That water bottle you just purchased is likely contaminated with microplastic particles, according to a new investigation from researchers at the State University of New York at Fredonia and journalism organization Orb Media.
Through an analysis of 259 water bottles from 11 brands sold across nine countries, including the United States, scientists found 93 percent were contaminated with an average of 10.4 plastic particles per liter of water. That’s twice the amount of contamination typically found in tap water.
Tests on major brands of bottled water have found that nearly all of them contained tiny particles of plastic https://t.co/24xphZnUjl #BBCNewsTen pic.twitter.com/MLw67mQp2r— BBC News (UK) (@BBCNews) March 14, 2018
Major brand names such as Aquafina, Dasani, Evian, Nestle Pure Life and San Pellegrino were among the water bottles tested.
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"In this study, 65 percent of the particles we found were actually fragments and not fibers," lead researcher Sherri Mason told AFP.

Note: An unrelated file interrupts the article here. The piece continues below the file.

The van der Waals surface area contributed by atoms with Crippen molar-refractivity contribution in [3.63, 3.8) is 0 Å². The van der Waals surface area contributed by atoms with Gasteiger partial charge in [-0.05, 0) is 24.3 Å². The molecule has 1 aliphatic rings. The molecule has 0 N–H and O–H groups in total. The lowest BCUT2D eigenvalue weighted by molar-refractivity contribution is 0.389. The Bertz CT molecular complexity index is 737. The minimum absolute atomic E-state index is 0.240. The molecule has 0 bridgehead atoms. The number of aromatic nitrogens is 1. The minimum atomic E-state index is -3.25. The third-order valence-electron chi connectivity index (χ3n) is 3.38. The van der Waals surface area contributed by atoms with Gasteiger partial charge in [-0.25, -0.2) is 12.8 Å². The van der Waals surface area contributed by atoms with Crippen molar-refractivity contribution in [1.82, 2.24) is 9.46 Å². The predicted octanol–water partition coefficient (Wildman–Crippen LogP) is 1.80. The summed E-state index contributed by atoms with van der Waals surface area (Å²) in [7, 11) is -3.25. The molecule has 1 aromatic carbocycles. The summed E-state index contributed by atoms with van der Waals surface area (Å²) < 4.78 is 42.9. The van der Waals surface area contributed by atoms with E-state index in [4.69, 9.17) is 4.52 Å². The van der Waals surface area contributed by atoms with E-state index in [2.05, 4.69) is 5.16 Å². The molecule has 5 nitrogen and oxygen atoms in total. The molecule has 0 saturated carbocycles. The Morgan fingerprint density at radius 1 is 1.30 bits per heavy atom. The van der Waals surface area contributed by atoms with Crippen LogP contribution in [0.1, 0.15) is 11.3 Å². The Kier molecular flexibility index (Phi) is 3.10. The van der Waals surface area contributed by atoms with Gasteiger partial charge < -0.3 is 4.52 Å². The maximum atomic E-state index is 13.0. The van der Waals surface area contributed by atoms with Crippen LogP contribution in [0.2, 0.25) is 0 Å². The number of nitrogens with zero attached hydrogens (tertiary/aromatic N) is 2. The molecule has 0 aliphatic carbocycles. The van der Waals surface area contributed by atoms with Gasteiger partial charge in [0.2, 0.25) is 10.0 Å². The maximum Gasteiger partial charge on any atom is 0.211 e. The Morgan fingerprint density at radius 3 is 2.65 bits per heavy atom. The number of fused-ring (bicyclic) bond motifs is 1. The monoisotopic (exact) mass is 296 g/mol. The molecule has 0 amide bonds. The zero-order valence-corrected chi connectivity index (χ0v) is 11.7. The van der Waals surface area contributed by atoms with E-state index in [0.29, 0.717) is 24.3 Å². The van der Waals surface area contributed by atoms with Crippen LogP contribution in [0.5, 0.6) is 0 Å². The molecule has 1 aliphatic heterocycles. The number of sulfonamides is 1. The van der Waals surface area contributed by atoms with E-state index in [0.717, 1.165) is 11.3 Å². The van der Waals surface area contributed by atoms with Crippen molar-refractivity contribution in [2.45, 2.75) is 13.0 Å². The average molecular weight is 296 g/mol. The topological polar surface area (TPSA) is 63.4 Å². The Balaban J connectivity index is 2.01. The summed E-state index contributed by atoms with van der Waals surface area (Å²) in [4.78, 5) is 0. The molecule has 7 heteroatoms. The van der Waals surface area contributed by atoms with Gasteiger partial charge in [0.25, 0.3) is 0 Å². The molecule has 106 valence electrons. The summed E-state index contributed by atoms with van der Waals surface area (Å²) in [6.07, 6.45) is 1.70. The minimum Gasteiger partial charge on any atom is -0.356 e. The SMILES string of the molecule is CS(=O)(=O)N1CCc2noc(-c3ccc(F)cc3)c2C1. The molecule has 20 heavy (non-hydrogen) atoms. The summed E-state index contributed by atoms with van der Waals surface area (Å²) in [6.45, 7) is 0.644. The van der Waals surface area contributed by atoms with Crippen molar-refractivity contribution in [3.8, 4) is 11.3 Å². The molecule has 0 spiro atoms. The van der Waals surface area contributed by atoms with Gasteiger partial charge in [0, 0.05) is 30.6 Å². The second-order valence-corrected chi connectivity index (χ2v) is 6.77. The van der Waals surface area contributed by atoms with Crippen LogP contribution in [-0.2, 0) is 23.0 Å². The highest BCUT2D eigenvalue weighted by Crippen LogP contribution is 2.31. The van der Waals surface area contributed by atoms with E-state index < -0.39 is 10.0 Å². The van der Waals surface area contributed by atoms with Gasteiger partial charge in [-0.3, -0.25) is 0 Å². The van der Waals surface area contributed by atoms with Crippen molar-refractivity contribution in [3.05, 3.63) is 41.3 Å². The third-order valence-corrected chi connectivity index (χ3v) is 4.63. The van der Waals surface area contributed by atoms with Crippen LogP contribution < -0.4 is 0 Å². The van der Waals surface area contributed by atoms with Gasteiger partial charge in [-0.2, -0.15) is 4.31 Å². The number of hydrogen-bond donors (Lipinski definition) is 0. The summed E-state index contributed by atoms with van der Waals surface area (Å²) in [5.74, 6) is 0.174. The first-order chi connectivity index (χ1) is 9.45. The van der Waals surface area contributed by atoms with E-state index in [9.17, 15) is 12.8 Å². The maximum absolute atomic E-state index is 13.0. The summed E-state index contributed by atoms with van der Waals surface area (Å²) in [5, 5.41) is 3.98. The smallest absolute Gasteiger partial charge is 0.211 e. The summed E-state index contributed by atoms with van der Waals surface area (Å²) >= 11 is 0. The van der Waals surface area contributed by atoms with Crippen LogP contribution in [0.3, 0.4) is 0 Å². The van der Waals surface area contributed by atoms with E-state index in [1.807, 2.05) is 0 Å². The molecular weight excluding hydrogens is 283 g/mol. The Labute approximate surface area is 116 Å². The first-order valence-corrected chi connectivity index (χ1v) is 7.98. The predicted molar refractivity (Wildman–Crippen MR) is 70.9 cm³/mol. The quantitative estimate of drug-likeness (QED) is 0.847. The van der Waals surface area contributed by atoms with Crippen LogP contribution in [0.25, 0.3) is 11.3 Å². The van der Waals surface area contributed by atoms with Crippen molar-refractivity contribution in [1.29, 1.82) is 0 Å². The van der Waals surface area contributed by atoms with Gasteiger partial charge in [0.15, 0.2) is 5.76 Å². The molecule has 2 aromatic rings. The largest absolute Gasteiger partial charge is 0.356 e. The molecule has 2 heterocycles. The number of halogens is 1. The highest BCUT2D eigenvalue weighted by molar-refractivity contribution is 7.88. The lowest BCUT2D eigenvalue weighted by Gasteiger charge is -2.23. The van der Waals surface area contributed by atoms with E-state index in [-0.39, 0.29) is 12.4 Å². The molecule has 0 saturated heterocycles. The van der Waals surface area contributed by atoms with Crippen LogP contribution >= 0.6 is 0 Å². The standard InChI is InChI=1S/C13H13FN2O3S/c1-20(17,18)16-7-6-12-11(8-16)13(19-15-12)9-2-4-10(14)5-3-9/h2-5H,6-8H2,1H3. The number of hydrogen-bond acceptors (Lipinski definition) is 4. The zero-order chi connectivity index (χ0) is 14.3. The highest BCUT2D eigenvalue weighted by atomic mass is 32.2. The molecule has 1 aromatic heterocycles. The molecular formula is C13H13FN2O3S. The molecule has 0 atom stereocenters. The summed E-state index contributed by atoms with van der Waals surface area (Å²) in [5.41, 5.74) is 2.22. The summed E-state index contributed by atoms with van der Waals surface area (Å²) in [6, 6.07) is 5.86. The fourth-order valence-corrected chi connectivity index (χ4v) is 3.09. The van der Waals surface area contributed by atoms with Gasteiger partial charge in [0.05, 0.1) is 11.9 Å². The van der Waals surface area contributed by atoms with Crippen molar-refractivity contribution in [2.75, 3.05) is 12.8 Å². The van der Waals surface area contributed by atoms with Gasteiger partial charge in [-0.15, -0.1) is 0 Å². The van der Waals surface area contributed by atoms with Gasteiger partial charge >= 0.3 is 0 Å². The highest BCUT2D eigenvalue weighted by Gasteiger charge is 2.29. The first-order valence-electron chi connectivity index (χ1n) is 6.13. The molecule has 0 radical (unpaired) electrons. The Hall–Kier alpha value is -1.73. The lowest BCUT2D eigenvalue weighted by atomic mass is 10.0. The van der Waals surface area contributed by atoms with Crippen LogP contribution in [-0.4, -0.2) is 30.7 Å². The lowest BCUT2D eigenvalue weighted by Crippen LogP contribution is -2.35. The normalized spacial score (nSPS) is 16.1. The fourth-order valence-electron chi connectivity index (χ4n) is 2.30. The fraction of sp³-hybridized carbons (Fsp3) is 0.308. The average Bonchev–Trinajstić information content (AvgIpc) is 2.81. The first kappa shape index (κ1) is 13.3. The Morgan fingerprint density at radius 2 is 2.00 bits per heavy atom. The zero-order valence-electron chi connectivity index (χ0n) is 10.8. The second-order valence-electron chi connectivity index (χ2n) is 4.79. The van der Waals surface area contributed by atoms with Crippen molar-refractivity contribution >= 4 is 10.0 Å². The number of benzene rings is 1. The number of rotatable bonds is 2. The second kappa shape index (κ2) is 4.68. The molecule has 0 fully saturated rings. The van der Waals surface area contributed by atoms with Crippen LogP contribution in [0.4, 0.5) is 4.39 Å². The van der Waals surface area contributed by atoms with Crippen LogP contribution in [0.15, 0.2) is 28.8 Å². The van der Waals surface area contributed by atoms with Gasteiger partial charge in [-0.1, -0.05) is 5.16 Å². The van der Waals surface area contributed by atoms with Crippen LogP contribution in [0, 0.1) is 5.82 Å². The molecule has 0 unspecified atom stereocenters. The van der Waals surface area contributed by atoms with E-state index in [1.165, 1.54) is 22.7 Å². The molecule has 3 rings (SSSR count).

According to the research, the plastic debris found in the water bottles included polypropylene, nylon and polyethylene terephthalate, which is used to make bottle caps. The particles are likely a result of the industrial bottling and plastic packaging process.
But the effects of these chemicals on human health, scientists say, are still unclear.
"As much as 90 percent of ingested plastic could pass through a human body, but some of it may end up lodged in the gut, or traveling through the lymphatic system, according to research by the European Food Safety Authority," Time reported.
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Previous research has linked synthetic chemicals often found in plastic to "certain kinds of cancer to lower sperm count to increases in conditions like ADHD and autism," Mason said, prompting calls for further studies on the possible health implications of plastics pollution.
90% of all bottled water contains tiny plastic particles https://t.co/SY85gw2Cr0 pic.twitter.com/nUlLuvqh1D— Vala Afshar (@ValaAfshar) March 18, 2018
A million plastic bottles are bought around the world every minute.— Precision Homes (@PrecisionHomes_) March 15, 2018
An edible, biodegradable water bottle offers a solution to this waste. #tech #Sustainability #innovation #plastic #plasticfree #ThursdayThoughts pic.twitter.com/9pubbX8WZO
Cox Media Group